Prometheus client libraries are notably different from most other options in the space. In order to get the best insights into your applications it helps to know how they are designed, and why they are designed that way. This talk will look at how client libraries are structured, how that makes them easy to use, some tips for instrumentation, and why you should use them even if you aren't using Prometheus.
Anatomy of a Prometheus Client Library (PromCon 2018)
Anatomy of a
Who am I?
● One of the main developers of Prometheus
● Author of Prometheus: Up&Running
● Founder of Robust Perception
Client Libraries are what you use to instrument your code
with metrics, and expose those metrics to Prometheus.
Over the past 5ish years we've largely figured out what a
client library should, and shouldn't, do.
This talk will look at how client libraries are designed.
Client libraries are intended to be used via "Direct
Instrumentation", that is you use the base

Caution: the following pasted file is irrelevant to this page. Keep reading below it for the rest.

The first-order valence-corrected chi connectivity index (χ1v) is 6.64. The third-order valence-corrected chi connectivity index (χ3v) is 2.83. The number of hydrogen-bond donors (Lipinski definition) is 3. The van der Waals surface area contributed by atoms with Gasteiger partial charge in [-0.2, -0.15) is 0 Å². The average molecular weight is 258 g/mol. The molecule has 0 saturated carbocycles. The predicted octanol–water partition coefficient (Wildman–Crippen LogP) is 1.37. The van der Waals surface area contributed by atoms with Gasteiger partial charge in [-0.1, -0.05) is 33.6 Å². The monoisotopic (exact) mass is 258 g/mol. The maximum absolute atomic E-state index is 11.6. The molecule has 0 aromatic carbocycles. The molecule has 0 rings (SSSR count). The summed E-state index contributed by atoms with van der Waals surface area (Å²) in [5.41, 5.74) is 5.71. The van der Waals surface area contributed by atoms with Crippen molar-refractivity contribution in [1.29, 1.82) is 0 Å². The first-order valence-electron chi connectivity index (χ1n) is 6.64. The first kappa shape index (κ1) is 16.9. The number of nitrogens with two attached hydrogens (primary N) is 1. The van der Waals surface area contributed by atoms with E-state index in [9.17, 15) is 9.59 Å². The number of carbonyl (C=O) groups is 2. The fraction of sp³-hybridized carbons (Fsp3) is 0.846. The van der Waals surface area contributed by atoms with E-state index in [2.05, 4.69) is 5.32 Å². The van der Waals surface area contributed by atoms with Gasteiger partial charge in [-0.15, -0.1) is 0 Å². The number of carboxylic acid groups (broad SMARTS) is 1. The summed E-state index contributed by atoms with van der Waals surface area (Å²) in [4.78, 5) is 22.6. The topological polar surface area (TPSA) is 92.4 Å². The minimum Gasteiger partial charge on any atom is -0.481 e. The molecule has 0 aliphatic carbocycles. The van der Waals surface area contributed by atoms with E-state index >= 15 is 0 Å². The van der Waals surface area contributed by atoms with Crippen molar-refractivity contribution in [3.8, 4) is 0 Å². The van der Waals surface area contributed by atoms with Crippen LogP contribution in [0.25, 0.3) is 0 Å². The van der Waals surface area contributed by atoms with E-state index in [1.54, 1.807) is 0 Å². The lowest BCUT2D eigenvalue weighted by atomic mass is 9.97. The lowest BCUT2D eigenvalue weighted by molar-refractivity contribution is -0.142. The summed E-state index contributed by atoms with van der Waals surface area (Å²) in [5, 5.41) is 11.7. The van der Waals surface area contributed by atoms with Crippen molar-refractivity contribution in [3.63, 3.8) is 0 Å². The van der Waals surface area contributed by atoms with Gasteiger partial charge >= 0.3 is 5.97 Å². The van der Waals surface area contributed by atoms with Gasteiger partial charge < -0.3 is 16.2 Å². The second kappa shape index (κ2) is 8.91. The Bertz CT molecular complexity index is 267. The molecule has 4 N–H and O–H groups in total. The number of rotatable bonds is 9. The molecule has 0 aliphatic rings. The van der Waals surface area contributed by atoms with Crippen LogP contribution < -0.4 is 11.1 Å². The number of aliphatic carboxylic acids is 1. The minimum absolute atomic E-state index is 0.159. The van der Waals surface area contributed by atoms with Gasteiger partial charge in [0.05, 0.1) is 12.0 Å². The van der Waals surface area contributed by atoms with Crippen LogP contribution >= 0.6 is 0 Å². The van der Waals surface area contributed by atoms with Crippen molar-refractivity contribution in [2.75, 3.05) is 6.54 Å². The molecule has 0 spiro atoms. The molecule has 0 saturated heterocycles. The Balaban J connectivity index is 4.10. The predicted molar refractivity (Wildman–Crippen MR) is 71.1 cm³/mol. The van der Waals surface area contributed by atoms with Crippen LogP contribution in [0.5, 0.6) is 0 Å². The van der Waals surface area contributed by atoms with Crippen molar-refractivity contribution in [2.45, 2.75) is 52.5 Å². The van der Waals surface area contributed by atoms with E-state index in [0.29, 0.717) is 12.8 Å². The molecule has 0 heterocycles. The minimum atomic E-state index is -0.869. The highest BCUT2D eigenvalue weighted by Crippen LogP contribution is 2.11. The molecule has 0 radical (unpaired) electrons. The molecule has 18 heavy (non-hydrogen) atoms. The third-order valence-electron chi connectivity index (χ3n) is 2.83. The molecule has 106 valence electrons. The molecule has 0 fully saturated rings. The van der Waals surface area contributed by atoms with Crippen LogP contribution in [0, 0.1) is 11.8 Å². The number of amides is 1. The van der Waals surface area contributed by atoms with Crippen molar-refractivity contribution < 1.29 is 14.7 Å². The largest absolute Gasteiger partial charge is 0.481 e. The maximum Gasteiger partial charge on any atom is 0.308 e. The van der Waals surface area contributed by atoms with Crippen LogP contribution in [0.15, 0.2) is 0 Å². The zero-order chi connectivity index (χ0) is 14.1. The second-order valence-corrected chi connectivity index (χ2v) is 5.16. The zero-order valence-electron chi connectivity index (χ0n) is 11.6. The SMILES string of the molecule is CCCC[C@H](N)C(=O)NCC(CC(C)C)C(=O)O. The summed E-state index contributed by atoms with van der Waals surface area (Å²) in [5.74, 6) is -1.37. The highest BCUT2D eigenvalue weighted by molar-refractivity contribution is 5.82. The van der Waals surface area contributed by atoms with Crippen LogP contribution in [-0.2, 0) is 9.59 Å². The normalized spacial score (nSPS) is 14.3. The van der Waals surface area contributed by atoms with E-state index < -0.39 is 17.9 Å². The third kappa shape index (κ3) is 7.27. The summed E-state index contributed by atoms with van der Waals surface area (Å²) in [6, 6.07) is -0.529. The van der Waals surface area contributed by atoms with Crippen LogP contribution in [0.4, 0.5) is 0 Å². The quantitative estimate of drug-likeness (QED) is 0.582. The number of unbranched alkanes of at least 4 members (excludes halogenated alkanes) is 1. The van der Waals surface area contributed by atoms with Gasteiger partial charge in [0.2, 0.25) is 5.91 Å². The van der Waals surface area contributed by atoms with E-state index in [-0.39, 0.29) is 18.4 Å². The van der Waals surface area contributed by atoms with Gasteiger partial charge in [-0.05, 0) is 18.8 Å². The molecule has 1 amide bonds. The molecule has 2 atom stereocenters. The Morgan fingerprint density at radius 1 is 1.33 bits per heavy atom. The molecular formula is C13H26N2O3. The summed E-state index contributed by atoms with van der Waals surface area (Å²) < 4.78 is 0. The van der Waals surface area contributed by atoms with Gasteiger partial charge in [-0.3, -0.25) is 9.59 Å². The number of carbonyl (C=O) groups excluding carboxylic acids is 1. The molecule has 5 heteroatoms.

Gauge/Counter/Summary/Histogram classes directly in your
own application code.
This is contrasted with "Custom Collectors", which are used
to write exporters.
Keep Simple Things Simple
One principle of instrumentation is that it should be easy to
While most time series have labels, most metrics don't. So
the label-less case should be the easiest:
FAILS = Counter('my_failures_total', 'Description')
The metric declaration should be at file/class level.
Things to Note - 1
The usage is to create the counter, keep a reference to it, and
then to increment it. Not this:
Firstly this is slower, as you'd have to look up a thread-safe
map for the metric.
Things to Note - 2
Secondly, it would encourages sharing metrics across files
which you should ~never do.
Remember: Different file, different metric name.